1. Determine the nature of the guarantee;
  2. Accurately delineate the guarantee;
  3. Arm’s length pricing .

Nature of a guarantee

The OECD has clarified that only formal written guarantees that constitute a legally binding commitment on the part of the guarantor to assume a specified obligation of the guaranteed debtor are relevant for transfer pricing purposes. The analysis thus starts from a careful review of the guarantee provided and legal agreements related thereto.

Accurate delineation

When dealing with guarantees, Chapter X of the OECD Transfer Pricing Guidelines advocates to undertake the process of “accurate delineation” of the effect of the related party guarantee, e.g. increase the debt capacity of the borrower or to reduce the cost of funding for the borrower, or both.

A careful review of the reasons behind the guarantee, the reason for which it is provided, the economic impact of such guarantee on the related financing transaction and the parties involved are all relevant in this second step of the guarantee analysis.

There are several business drivers for providing a financial guarantee, for instance:

  • if a guarantee results in an economic or commercial benefit to the borrower, e.g. a credit enhancement beyond the impact of implicit support for the borrower, then an arm’s length guarantee fee might be compensable.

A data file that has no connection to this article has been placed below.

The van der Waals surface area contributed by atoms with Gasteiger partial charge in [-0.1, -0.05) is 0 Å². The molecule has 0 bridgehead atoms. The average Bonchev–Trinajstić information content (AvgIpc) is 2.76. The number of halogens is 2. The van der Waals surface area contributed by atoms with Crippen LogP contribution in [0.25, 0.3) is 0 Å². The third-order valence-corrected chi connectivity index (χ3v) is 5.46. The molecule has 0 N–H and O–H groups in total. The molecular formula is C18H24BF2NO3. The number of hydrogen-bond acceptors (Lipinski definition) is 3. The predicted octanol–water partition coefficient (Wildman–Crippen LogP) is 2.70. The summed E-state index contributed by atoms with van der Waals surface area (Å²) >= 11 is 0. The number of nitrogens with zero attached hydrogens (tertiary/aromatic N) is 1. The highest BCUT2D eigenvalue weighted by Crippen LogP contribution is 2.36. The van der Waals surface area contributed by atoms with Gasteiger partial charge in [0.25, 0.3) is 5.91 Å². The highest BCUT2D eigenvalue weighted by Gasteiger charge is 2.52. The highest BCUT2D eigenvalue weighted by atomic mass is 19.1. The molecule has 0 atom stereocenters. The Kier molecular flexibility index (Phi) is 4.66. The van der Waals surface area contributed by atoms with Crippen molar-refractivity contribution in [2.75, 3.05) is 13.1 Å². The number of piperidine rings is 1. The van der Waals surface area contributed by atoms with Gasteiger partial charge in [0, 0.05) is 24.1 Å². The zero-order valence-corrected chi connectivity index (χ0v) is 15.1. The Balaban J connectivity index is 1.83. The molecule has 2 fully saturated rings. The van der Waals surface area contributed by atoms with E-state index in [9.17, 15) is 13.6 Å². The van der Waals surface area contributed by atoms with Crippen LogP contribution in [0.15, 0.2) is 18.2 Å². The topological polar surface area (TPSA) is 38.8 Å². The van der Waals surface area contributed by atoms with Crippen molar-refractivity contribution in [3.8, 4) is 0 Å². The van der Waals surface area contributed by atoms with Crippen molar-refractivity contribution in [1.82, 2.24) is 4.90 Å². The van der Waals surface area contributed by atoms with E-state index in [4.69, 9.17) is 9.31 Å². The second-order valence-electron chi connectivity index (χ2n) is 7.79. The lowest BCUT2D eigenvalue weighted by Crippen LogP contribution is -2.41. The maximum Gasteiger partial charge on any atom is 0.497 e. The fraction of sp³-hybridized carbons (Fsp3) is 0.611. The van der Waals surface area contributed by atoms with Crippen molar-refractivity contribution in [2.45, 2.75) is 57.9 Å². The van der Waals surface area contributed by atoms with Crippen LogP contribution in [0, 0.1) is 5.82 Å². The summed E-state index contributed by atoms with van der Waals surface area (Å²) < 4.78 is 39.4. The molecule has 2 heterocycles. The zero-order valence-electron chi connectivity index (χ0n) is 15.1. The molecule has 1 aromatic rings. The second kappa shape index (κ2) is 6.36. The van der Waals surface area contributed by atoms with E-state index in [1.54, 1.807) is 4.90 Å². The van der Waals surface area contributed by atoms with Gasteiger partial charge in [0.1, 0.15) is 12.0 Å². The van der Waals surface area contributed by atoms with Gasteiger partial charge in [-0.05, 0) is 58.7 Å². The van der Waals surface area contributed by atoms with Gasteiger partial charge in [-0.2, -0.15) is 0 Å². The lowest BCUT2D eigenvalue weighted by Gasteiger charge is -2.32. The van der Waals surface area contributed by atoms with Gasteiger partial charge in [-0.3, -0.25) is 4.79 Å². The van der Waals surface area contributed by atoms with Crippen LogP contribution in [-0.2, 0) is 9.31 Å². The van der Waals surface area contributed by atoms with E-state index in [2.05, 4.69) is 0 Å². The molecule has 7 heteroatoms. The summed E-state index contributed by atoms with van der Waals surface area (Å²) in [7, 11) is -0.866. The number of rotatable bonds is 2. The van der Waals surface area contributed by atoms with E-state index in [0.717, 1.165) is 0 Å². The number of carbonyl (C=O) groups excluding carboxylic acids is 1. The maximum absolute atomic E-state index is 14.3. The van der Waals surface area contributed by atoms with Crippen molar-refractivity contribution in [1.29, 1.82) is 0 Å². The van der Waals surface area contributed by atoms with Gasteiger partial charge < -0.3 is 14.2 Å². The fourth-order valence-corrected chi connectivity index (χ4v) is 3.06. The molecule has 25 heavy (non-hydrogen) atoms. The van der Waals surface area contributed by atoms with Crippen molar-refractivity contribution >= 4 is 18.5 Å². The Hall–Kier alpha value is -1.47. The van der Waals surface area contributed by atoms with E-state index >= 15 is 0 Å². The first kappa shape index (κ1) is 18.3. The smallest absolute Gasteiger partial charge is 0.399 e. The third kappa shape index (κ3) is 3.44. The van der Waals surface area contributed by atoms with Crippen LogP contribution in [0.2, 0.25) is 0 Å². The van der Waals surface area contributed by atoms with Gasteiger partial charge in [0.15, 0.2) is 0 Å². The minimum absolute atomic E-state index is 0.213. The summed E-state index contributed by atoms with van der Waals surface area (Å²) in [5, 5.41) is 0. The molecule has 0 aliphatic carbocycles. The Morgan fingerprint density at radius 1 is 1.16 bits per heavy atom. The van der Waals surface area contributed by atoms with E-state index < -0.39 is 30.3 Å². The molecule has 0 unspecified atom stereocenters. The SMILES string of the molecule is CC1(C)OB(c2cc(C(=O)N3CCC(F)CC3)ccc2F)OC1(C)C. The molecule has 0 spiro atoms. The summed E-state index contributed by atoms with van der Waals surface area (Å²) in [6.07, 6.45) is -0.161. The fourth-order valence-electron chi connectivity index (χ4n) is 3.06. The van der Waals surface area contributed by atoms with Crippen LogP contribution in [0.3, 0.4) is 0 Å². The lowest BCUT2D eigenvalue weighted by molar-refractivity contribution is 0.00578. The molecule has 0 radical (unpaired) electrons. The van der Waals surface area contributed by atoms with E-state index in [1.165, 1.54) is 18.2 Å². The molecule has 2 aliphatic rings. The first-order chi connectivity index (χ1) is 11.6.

• However, if the guarantee results in an increased debt capacity or allows the borrower to tap into a debt capacity which is otherwise unavailable to it without the guarantee (on a stand-alone basis), the OECD proposes a re-characterization of the incremental capacity by hypothesizing a loan to the guarantor followed by an equity contribution from guarantor to the guarantee recipient. The guarantee fee should then only apply to the portion accurately delineated as debt.

Furthermore, Chapter X of the OECD Guidelines emphasizes the importance of the benefit test to be met in order to be able to conclude whether a beneficiary would be willing to pay for the guarantee provided. There are indeed several scenarios in which the benefit test would not be met and thus no guarantee fee would be due at arm’s length. Clearly, the perspective of the guarantor, which is contractually exposed to the default risk on the guaranteed transaction, is quite different as it assumes the default risk as a result of providing the guarantee for which it might want to be compensated.